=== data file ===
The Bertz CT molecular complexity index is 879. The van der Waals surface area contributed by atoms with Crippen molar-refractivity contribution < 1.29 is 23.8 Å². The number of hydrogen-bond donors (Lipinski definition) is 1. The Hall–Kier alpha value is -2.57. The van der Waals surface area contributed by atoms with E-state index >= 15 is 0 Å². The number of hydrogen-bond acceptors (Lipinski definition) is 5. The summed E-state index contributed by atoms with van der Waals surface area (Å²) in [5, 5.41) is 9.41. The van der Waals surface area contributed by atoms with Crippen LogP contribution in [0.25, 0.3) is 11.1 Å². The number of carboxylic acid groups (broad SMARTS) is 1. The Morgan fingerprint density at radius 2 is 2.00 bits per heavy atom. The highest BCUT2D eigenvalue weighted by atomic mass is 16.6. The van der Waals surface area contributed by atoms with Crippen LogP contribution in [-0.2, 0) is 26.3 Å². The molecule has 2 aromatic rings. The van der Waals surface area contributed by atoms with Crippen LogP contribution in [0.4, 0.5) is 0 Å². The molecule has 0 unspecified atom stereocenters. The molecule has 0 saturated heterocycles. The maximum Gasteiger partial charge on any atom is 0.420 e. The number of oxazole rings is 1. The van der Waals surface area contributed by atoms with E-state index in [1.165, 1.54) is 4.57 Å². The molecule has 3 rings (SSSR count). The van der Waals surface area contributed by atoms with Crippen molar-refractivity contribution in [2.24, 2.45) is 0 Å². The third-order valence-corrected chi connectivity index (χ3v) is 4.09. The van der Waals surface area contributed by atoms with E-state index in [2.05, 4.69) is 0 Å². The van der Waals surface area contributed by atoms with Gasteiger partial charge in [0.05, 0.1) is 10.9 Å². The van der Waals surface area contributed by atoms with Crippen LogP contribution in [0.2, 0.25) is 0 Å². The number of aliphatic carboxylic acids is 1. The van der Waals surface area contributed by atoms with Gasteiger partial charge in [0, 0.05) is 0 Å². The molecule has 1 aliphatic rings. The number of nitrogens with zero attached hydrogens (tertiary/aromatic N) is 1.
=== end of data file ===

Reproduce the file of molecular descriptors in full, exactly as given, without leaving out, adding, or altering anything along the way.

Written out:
The Bertz CT molecular complexity index is 879. The van der Waals surface area contributed by atoms with Crippen molar-refractivity contribution < 1.29 is 23.8 Å². The number of hydrogen-bond donors (Lipinski definition) is 1. The Hall–Kier alpha value is -2.57. The van der Waals surface area contributed by atoms with E-state index >= 15 is 0 Å². The number of hydrogen-bond acceptors (Lipinski definition) is 5. The summed E-state index contributed by atoms with van der Waals surface area (Å²) in [5, 5.41) is 9.41. The van der Waals surface area contributed by atoms with Crippen LogP contribution in [0.25, 0.3) is 11.1 Å². The number of carboxylic acid groups (broad SMARTS) is 1. The Morgan fingerprint density at radius 2 is 2.00 bits per heavy atom. The highest BCUT2D eigenvalue weighted by atomic mass is 16.6. The van der Waals surface area contributed by atoms with Crippen LogP contribution in [-0.2, 0) is 26.3 Å². The molecule has 2 aromatic rings. The van der Waals surface area contributed by atoms with Crippen LogP contribution in [0.4, 0.5) is 0 Å². The molecule has 0 unspecified atom stereocenters. The molecule has 0 saturated heterocycles. The maximum Gasteiger partial charge on any atom is 0.420 e. The number of oxazole rings is 1. The van der Waals surface area contributed by atoms with E-state index in [1.165, 1.54) is 4.57 Å². The molecule has 3 rings (SSSR count). The van der Waals surface area contributed by atoms with Crippen molar-refractivity contribution in [2.24, 2.45) is 0 Å². The third-order valence-corrected chi connectivity index (χ3v) is 4.09. The van der Waals surface area contributed by atoms with E-state index in [2.05, 4.69) is 0 Å². The van der Waals surface area contributed by atoms with Gasteiger partial charge in [0.05, 0.1) is 10.9 Å². The van der Waals surface area contributed by atoms with Crippen LogP contribution in [0.2, 0.25) is 0 Å². The number of aliphatic carboxylic acids is 1. The van der Waals surface area contributed by atoms with Gasteiger partial charge in [0, 0.05) is 0 Å². The molecule has 1 aliphatic rings. The number of nitrogens with zero attached hydrogens (tertiary/aromatic N) is 1.